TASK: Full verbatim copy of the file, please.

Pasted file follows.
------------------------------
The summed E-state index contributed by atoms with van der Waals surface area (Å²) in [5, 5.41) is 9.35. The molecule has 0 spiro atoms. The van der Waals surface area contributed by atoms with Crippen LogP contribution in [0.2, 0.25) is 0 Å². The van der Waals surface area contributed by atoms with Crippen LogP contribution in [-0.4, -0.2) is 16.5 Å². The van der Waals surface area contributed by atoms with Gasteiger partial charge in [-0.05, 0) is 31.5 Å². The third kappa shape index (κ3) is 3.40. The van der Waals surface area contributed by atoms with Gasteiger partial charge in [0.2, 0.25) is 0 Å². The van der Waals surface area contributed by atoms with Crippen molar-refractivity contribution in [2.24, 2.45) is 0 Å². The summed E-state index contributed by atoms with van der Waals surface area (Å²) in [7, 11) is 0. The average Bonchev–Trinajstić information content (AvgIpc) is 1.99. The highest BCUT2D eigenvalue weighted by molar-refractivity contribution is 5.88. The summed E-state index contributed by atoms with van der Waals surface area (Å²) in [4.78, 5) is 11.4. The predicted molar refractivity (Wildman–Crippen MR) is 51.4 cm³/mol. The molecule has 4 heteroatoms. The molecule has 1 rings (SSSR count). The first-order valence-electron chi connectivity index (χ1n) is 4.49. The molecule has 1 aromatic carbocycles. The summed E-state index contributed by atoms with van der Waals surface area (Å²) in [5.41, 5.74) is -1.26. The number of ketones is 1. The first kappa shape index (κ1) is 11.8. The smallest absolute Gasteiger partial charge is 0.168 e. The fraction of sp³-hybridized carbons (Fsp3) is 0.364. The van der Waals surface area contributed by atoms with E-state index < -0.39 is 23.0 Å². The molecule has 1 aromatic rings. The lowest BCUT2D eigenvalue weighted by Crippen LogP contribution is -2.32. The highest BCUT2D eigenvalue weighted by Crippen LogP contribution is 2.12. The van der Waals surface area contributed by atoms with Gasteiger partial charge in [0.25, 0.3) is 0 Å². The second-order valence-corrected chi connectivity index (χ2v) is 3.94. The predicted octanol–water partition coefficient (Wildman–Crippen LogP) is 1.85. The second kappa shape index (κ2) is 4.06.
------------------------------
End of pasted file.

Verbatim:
The summed E-state index contributed by atoms with van der Waals surface area (Å²) in [5, 5.41) is 9.35. The molecule has 0 spiro atoms. The van der Waals surface area contributed by atoms with Crippen LogP contribution in [0.2, 0.25) is 0 Å². The van der Waals surface area contributed by atoms with Crippen LogP contribution in [-0.4, -0.2) is 16.5 Å². The van der Waals surface area contributed by atoms with Gasteiger partial charge in [-0.05, 0) is 31.5 Å². The third kappa shape index (κ3) is 3.40. The van der Waals surface area contributed by atoms with Gasteiger partial charge in [0.2, 0.25) is 0 Å². The van der Waals surface area contributed by atoms with Crippen molar-refractivity contribution in [2.24, 2.45) is 0 Å². The summed E-state index contributed by atoms with van der Waals surface area (Å²) in [7, 11) is 0. The average Bonchev–Trinajstić information content (AvgIpc) is 1.99. The highest BCUT2D eigenvalue weighted by molar-refractivity contribution is 5.88. The summed E-state index contributed by atoms with van der Waals surface area (Å²) in [4.78, 5) is 11.4. The predicted molar refractivity (Wildman–Crippen MR) is 51.4 cm³/mol. The molecule has 4 heteroatoms. The molecule has 1 rings (SSSR count). The first-order valence-electron chi connectivity index (χ1n) is 4.49. The molecule has 1 aromatic carbocycles. The summed E-state index contributed by atoms with van der Waals surface area (Å²) in [5.41, 5.74) is -1.26. The number of ketones is 1. The first kappa shape index (κ1) is 11.8. The smallest absolute Gasteiger partial charge is 0.168 e. The fraction of sp³-hybridized carbons (Fsp3) is 0.364. The van der Waals surface area contributed by atoms with E-state index < -0.39 is 23.0 Å². The molecule has 1 aromatic rings. The lowest BCUT2D eigenvalue weighted by Crippen LogP contribution is -2.32. The highest BCUT2D eigenvalue weighted by Crippen LogP contribution is 2.12. The van der Waals surface area contributed by atoms with Gasteiger partial charge in [0.25, 0.3) is 0 Å². The second-order valence-corrected chi connectivity index (χ2v) is 3.94. The predicted octanol–water partition coefficient (Wildman–Crippen LogP) is 1.85. The second kappa shape index (κ2) is 4.06.